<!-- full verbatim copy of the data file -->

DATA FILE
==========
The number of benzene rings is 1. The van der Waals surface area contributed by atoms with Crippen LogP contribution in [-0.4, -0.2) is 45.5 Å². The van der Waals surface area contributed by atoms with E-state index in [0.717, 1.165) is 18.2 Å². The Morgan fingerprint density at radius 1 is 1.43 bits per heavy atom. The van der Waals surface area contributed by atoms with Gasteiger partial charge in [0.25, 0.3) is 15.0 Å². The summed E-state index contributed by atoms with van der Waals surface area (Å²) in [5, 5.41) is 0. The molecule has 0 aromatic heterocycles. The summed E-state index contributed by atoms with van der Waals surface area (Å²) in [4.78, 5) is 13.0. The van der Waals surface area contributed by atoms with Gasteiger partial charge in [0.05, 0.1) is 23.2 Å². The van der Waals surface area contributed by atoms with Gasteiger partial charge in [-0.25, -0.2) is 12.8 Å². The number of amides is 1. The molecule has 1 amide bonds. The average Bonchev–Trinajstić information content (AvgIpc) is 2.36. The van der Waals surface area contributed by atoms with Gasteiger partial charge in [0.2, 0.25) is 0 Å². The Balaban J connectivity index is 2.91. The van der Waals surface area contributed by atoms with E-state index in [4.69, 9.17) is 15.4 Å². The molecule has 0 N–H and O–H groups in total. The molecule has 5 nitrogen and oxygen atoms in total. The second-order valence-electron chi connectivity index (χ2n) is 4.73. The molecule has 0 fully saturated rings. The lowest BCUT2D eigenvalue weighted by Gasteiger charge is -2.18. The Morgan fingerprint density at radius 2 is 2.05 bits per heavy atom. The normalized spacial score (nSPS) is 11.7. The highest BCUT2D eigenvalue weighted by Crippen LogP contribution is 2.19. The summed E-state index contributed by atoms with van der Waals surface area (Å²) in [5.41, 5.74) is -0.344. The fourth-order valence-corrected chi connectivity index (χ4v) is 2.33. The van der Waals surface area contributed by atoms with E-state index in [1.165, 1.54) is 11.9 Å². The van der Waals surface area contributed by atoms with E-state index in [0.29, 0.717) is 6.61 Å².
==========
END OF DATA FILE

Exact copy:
The number of benzene rings is 1. The van der Waals surface area contributed by atoms with Crippen LogP contribution in [-0.4, -0.2) is 45.5 Å². The van der Waals surface area contributed by atoms with E-state index in [0.717, 1.165) is 18.2 Å². The Morgan fingerprint density at radius 1 is 1.43 bits per heavy atom. The van der Waals surface area contributed by atoms with Gasteiger partial charge in [0.25, 0.3) is 15.0 Å². The summed E-state index contributed by atoms with van der Waals surface area (Å²) in [5, 5.41) is 0. The molecule has 0 aromatic heterocycles. The summed E-state index contributed by atoms with van der Waals surface area (Å²) in [4.78, 5) is 13.0. The van der Waals surface area contributed by atoms with Gasteiger partial charge in [0.05, 0.1) is 23.2 Å². The van der Waals surface area contributed by atoms with Gasteiger partial charge in [-0.25, -0.2) is 12.8 Å². The number of amides is 1. The molecule has 1 amide bonds. The average Bonchev–Trinajstić information content (AvgIpc) is 2.36. The van der Waals surface area contributed by atoms with Gasteiger partial charge in [0.2, 0.25) is 0 Å². The Balaban J connectivity index is 2.91. The van der Waals surface area contributed by atoms with E-state index in [4.69, 9.17) is 15.4 Å². The molecule has 0 N–H and O–H groups in total. The molecule has 5 nitrogen and oxygen atoms in total. The second-order valence-electron chi connectivity index (χ2n) is 4.73. The molecule has 0 fully saturated rings. The lowest BCUT2D eigenvalue weighted by Gasteiger charge is -2.18. The Morgan fingerprint density at radius 2 is 2.05 bits per heavy atom. The normalized spacial score (nSPS) is 11.7. The highest BCUT2D eigenvalue weighted by Crippen LogP contribution is 2.19. The summed E-state index contributed by atoms with van der Waals surface area (Å²) in [5.41, 5.74) is -0.344. The fourth-order valence-corrected chi connectivity index (χ4v) is 2.33. The van der Waals surface area contributed by atoms with E-state index in [1.165, 1.54) is 11.9 Å². The van der Waals surface area contributed by atoms with E-state index in [0.29, 0.717) is 6.61 Å².